Captain Francesco Schettino, master of the Costa Concordia cruise ship, should probably stop digging the hole he is in.
The transcript of his heated discussion with Italian coastguard officer Gregorio De Falco has already gone viral. He is being mocked throughout the world for leaving his stricken ship before all the passenger and crew were safely off or accounted for. In the maritime world, that’s about the worst thing a ship’s master can do.
Having first claimed he was co-ordinating the rescue from a lifeboat, now he says he tripped “… and I ended up in one of the boats”.
Captain Schettino isn’t the first ship’s captain to abandon his passengers and crew to their fates, and he probably won’t be the last. This kind of thing is as old as shipping itself. Some notable incidents:
1816, Medusa, Hugo de Chaumareys The French frigate Medusa, commanded by De Chaumareys and with 400 men, women, and children on board, ran aground off the coast of Senegal. The captain – one of the first off the stricken ship – along with his officers and certain favoured passengers, commandeered the lifeboats, leaving 147 other passengers and the rest of the crew to construct a makeshift raft. At first the boats towed the raft but soon cut it loose. When the raft finally made landfall 13 days later, it had just 15 survivors aboard. The rest were dead from exposure and murder as the panicking men fought each other with machetes. The survivors had resorted to cannibalism to survive.
1880, SS Jeddah, Captain Joseph Clark The pilgrim ship SS Jeddah was en route to Arabia with 778 men, 147 women and 67 children on board when it began leaking heavily. Certain the ship was about to sink, Captain Clark and his crew took to the boats. They were soon picked up by a passing ship and taken to Aden where the crew reported that the SS Jeddah had sunk with heavy loss of life. They must have been quite alarmed, then, when the Jeddah was towed into Aden a few days later with all the pilgrims still aboard. The ensuing fallout was devastating.
1965, Yarmouth Castle, Captain Byron Voutsinas The Yarmouth Castle was on a weekend cruise from Miami to Nassau with 372 passengers aboard when a fire broke out in a cabin that had been used as storeroom and quickly got out of control. The captain ordered the ship to port and stopped the engines. When the bosun arrived on the bridge to find out what was going on, he allegedly found Captain Voutsinas slumped in the corner, holding his head in his hands and mumbling “Bosun, we’re lost, we’re lost”. Although the captain participated in the early firefighting effort, witnesses were shocked to see him climbing into one of the first lifeboats with just four passengers and a handful of senior crew, including the bosun. The boat made its way across to a Finnish freighter, the Finnpulp, which had come to render assistance. Master of the Finnpulp, Captain John Lehto, was outraged to see Voutsinas in the boat, refused to allow him aboard and ordered him and his crew back to the burning Yarmouth Castle. Ninety people were killed – 88 passengers and two crew.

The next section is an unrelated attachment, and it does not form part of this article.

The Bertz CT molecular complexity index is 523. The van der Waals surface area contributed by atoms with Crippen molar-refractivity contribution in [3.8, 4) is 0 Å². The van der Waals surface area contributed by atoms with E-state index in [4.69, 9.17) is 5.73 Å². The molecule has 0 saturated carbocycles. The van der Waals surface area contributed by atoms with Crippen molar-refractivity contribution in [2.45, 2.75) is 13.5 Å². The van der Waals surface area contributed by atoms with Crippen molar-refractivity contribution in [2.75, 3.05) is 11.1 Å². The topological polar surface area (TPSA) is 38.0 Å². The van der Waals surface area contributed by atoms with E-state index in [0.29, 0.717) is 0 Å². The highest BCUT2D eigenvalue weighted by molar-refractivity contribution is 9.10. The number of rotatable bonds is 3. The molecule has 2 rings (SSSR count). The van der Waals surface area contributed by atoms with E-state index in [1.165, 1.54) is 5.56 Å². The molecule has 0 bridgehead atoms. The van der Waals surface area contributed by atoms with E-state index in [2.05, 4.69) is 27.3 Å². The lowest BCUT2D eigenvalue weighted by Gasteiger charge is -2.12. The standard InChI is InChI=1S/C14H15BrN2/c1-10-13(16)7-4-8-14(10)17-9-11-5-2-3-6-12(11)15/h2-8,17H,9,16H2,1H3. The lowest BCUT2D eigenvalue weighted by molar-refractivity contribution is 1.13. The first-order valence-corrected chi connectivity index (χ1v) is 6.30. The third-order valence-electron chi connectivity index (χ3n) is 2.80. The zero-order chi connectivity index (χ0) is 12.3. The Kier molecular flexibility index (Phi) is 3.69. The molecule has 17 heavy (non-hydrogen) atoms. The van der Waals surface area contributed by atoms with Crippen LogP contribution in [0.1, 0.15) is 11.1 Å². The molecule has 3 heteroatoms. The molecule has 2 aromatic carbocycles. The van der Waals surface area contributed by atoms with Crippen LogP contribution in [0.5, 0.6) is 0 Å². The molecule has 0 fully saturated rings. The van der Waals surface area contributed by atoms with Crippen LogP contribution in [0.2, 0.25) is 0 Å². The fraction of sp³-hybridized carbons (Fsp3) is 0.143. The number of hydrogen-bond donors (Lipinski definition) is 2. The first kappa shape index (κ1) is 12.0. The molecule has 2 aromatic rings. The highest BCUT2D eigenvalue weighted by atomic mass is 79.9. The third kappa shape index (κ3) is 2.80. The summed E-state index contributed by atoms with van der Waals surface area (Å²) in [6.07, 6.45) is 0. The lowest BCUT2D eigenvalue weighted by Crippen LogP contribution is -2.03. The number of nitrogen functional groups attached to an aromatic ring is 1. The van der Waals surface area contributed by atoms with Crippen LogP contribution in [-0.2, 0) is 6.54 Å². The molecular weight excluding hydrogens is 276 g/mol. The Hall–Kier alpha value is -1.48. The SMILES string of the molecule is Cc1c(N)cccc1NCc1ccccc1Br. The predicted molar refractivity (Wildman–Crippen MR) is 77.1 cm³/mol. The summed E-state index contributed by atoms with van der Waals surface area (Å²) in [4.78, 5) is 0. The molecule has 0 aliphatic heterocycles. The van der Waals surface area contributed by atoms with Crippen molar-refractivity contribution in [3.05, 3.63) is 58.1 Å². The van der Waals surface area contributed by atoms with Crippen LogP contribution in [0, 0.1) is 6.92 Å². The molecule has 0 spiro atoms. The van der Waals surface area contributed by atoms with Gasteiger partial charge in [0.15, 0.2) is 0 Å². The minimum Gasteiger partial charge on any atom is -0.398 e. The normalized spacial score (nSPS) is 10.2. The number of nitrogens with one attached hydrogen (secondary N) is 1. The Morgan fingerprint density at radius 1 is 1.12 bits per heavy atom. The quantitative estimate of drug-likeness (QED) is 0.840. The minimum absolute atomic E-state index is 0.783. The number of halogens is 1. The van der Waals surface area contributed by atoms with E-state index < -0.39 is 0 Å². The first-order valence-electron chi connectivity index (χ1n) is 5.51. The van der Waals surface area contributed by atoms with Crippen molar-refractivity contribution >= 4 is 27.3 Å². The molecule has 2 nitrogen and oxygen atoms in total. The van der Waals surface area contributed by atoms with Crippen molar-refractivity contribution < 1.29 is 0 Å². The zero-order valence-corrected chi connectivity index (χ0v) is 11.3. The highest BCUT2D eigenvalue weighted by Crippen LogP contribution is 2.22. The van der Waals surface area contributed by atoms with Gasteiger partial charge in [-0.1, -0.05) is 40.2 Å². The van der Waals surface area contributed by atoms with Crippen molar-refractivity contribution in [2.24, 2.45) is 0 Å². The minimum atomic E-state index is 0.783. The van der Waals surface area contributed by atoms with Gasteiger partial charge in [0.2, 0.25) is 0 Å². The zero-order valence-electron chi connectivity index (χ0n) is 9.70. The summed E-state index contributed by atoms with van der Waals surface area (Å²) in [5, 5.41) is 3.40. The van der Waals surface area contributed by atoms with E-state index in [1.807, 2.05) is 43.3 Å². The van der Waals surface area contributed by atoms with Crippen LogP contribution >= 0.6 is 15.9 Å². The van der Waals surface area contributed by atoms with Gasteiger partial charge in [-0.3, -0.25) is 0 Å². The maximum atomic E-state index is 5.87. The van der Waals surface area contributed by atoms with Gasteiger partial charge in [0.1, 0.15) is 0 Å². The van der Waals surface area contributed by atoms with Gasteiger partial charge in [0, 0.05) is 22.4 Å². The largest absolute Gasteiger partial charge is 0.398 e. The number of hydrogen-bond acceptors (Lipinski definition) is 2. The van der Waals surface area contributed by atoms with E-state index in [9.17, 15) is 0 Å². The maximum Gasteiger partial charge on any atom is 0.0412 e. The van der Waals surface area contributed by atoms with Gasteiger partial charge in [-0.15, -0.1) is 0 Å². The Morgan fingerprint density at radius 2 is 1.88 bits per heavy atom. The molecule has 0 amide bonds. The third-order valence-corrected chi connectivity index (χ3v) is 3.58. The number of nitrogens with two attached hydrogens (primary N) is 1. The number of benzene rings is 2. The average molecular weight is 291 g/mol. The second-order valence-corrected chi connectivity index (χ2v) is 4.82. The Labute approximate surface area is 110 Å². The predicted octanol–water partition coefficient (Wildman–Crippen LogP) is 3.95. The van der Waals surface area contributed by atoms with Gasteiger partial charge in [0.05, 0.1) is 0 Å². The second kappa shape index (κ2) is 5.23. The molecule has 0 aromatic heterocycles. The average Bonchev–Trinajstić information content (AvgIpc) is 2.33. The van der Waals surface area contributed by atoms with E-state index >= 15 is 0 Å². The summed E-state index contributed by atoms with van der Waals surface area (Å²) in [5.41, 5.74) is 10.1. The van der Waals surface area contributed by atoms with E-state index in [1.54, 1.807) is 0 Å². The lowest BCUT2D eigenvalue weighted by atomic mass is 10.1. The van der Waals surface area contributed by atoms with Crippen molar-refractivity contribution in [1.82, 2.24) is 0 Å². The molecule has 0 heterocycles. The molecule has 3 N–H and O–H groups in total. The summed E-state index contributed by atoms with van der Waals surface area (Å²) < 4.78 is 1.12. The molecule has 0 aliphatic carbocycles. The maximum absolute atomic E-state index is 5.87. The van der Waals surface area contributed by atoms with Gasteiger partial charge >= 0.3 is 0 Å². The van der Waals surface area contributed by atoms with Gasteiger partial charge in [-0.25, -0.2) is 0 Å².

1991, MTS Oceanos, Captain Yiannis Avranas The Oceanos was ploughing along in gale conditions off South Africa’s Wild Coast when it began taking water into the engine room, causing a power failure. The leak could not be contained and the crew prepared to abandon ship although the lack of power meant that no alarm was raised. Captain Avranas was plucked to safety by a South African Air Force helicopter while some 160 passengers, including elderly people, were still aboard, leaving various of the ship’s on-board entertainers to handle the rescue. He later claimed that he had left to co-ordinate the rescue attempt from shore, a remark that was met with outrage and howls of derision. All 571 people aboard were rescued without loss of life.
What happened next?
Medusa Five of the survivors died within weeks. A court-martial acquitted De Chaumereys of desertion.
SS Jeddah An inquiry was convened to get to the bottom of the scandal. The report notes that “The master does not appear to have taken his passengers into his confidence or to have endeavoured in the least degree to raise their hopes in any way.” On the captain’s behaviour, it concludes: “The Court considers that in this the master showed a want of judgment and tact to a most serious extent, and that he caused disorganisation and discontent, not to say despair, at a time when none of these feelings should have been engendered.”
Yarmouth Castle The disaster led to a new law – Safety of Life at Sea law (SOLAS) – being passed in 1966, which made fire drills and safety inspections mandatory and outlawed the use of wood in structural parts of ships. No action was taken against Voutsinas or his crew.
Oceanos According to Ships Nostalgia, the Greek Maritime Board found Captain Avranas and a number senior crew members guilty of negligence. It is not clear if there was any penalty – other than a savaged reputation and lasting ignominy, courtesy of the Internet.
Sounds like the ‘ol captain is no candidate for pirates of the mediterranean! Doesn’t really inspire much confidence in those already wary of sea voyages does it!